[Python-Dev] My summary of the scandir (PEP 471)

Paul Moore p.f.moore at gmail.com
Tue Jul 1 23:20:17 CEST 2014

On 1 July 2014 14:00, Ben Hoyt <benhoyt at gmail.com> wrote:
> 2) Nick Coghlan's proposal on the previous thread
> (https://mail.python.org/pipermail/python-dev/2014-June/135261.html)
> suggesting an ensure_lstat keyword param to scandir if you need the
> lstat_result value
> I would make one small tweak to Nick Coghlan's proposal to make
> writing cross-platform code easier. Instead of .lstat_result being
> None sometimes (on POSIX), have it None always unless you specify
> ensure_lstat=True. (Actually, call it get_lstat=True to kind of make
> this more obvious.) Per (b) above, this means Windows developers
> wouldn't accidentally write code which failed on POSIX systems -- it'd
> fail fast on Windows too if you accessed .lstat_result without
> specifying get_lstat=True.

This is getting very complicated (at least to me, as a Windows user,
where the basic idea seems straightforward).

It seems to me that the right model is the standard "thin wrapper
round the OS feature" that acts as a building block - it's typical of
the rest of the os module. I think that thin wrapper is needed - even
if the various bells and whistles are useful, they can be built on top
of a low-level version (whereas the converse is not the case).
Typically, such thin wrappers expose POSIX semantics by default, and
Windows behaviour follows as closely as possible (see for example
stat, where st_ino makes no sense on Windows, but is present). In this
case, we're exposing Windows semantics, and POSIX is the one needing
to fit the model, but the principle is the same.

On that basis, optional attributes (as used in stat results) seem
entirely sensible.

The documentation for DirEntry could easily be written to parallel
that of a stat result:

The return value is an object whose attributes correspond to the data
the OS returns about a directory entry:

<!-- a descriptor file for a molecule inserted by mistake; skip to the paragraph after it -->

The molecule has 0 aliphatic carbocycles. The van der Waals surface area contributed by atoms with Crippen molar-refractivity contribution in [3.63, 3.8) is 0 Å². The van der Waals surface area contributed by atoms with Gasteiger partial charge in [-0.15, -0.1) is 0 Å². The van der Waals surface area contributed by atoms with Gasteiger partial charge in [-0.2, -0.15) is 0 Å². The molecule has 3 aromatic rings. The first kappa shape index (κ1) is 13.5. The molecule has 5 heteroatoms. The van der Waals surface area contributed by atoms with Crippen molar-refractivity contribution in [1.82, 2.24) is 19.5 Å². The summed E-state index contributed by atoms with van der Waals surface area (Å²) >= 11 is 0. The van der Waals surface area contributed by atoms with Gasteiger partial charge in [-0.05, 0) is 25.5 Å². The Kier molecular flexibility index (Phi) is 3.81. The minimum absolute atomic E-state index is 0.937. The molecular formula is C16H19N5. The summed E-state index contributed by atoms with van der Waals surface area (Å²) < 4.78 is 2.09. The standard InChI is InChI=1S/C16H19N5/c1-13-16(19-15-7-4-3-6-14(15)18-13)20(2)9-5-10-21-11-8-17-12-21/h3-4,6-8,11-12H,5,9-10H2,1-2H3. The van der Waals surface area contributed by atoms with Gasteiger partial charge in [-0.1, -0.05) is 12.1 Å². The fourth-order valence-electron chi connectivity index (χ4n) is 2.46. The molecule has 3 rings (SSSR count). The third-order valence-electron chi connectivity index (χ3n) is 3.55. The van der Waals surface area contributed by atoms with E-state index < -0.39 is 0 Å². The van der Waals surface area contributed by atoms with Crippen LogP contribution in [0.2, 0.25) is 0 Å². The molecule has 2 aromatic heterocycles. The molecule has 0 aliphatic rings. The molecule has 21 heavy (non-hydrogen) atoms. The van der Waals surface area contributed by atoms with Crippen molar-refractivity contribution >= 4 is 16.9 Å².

* name - the object's name
  * full_name - the object's full name (including path)
  * is_dir - whether the object is a directory
  * is file - whether the object is a plain file
  * is_symlink - whether the object is a symbolic link

On Windows, the following attributes are also available

  * st_size - the size, in bytes, of the object (only meaningful for files)
  * st_atime - time of last access
  * st_mtime - time of last write
  * st_ctime - time of creation
  * st_file_attributes - Windows file attribute bits (see the
FILE_ATTRIBUTE_* constants in the stat module)

That's no harder to understand (or to work with) than the equivalent
stat result. The only difference is that the unavailable attributes
can be queried on POSIX, there's just a separate system call involved
(with implications in terms of performance, error handling and
potential race conditions).

The version of scandir with the ensure_lstat argument is easy to write
based on one with optional arguments (I'm playing fast and loose with
adding attributes to DirEntry values here, just for the sake of an
example - the details are left as an exercise)

def scandir_ensure(path='.', ensure_lstat=False):
    for entry in os.scandir(path):
        if ensure_lstat and not hasattr(entry, 'st_size'):
            stat_data = os.lstat(entry.full_name)
            entry.st_size = stat_data.st_size
            entry.st_atime = stat_data.st_atime
            entry.st_mtime = stat_data.st_mtime
            entry.st_ctime = stat_data.st_ctime
            # Ignore file_attributes, as we'll never get here on Windows
        yield entry

Variations on how you handle errors in the lstat call, etc, can be
added to taste.

Please, let's stick to a low-level wrapper round the OS API for the
first iteration of this feature. Enhancements can be added later, when
real-world usage has proved their value.


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